Prior to 2004 these loans were fully dischargeable in bankruptcy court and making them non-dischargeable didn't lower their interest rates one bit.

The perceived "risk" of a $20,000 loan at 18.9% variable lies more in the lending terms than in the fact that it can't be discharged.

brettdoyle said: Why should someone who went to an affordable public college need to subsidize an irresponsible person who went to a private school that will never see a return on investment?

Why should someone who borrows for their education be treated more harshly than someone who ran up tens of thousands in credit card debt?

jcbrooks said: markjoto said: article said: Christopher was climbing a tree in a friend's yard when, on his way down, a limb snapped and he fell headfirst 45 feet to the ground.
Who climbs 45 foot tall trees for fun?


Adventurous people who realize life isn't all about sitting behind a glowing screen in the safety of a brick cage so that nothing outside can hurt them?

Seems much better than getting paralyzed or being put into a coma.

pietromoon said: markjoto said:
Who climbs 45 foot tall trees for fun?


Amber does


Is that the cuckoo who is/was in the tree at Berkeley?

greling said: brettdoyle said: Why should someone who went to an affordable public college need to subsidize an irresponsible person who went to a private school that will never see a return on investment?

Why should someone who borrows for their education be treated more harshly than someone who ran up tens of thousands in credit card debt?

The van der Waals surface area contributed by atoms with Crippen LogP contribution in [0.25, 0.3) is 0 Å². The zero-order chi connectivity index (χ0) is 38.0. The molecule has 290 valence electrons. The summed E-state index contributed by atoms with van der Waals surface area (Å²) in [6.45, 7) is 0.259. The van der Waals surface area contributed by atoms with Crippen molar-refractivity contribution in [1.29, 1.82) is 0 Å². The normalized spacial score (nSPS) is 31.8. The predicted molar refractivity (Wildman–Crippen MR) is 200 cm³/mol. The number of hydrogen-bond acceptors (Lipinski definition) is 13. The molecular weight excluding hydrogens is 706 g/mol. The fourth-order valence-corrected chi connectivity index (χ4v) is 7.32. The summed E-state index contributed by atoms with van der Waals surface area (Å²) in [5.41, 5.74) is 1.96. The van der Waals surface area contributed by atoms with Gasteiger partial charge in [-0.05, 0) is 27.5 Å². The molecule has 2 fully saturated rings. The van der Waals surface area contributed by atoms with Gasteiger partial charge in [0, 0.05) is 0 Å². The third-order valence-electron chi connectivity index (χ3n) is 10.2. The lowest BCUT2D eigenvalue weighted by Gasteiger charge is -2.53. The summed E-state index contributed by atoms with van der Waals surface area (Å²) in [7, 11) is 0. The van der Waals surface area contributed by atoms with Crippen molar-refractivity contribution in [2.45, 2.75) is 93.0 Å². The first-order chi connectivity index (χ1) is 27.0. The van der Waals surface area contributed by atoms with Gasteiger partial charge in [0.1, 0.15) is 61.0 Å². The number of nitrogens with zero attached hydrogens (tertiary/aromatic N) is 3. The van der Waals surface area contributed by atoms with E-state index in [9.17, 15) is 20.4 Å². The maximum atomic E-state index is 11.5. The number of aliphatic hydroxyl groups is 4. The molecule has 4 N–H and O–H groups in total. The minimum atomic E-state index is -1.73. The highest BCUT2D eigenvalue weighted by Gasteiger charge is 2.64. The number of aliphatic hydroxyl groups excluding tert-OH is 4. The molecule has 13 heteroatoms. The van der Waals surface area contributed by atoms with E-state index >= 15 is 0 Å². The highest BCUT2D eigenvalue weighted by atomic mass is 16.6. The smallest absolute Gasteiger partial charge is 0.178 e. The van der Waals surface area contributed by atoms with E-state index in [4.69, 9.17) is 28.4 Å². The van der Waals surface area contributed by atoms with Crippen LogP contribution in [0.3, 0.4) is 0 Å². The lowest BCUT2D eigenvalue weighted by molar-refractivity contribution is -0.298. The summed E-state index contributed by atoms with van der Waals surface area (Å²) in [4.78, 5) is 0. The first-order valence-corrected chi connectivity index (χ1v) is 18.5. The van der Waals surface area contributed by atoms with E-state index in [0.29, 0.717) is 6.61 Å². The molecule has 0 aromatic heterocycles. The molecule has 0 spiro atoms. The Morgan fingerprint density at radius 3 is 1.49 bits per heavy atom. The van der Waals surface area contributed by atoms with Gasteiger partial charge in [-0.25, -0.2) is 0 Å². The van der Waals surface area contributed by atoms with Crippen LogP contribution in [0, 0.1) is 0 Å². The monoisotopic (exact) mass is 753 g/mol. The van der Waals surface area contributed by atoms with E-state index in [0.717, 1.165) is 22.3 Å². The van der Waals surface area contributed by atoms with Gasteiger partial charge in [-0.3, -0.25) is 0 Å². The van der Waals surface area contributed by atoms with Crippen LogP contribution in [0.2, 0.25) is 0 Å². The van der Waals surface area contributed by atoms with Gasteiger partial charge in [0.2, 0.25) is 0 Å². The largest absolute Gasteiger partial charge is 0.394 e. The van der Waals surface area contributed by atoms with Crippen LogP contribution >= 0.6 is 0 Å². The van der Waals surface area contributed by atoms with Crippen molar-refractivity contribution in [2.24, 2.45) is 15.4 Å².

Repossess ability of assets purchased with a credit card is greater than zero.

greling said:
Why should someone who borrows for their education be treated more harshly than someone who ran up tens of thousands in credit card debt?


+1 to this

theman2 said: PS: You have to remember that changing student loans treatment in bankruptcy will change interest rates and availability. You can be sure lenders will be less willing to loan money to students if the loans can be discharged more easily.

I don't see what's wrong with that. Just because you can borrow for school doesn't mean you should. Too much easy credit allows too many schools and students to make unwise decisions.

I also doubt it will be the doomsday you predict. Some tightening in credit markets will be matched with controls on tuition, expansion of federal loans, and more logical decisions on the part of students (which school to go to, which program to take, etc.)

Those who still need to borrow with a private loan can make the decision that the increased rate the lender needs to charge is worth it to them.

The special status given to private student loans puts them in a feedback cycle that ensures their need. If lenders can lower rates and minimum standards for private student loans because they can't be discharged, have special garnishment rules, etc., loans are more easily available to students. If loans are easily available to students, schools have little downward pressure on tuition.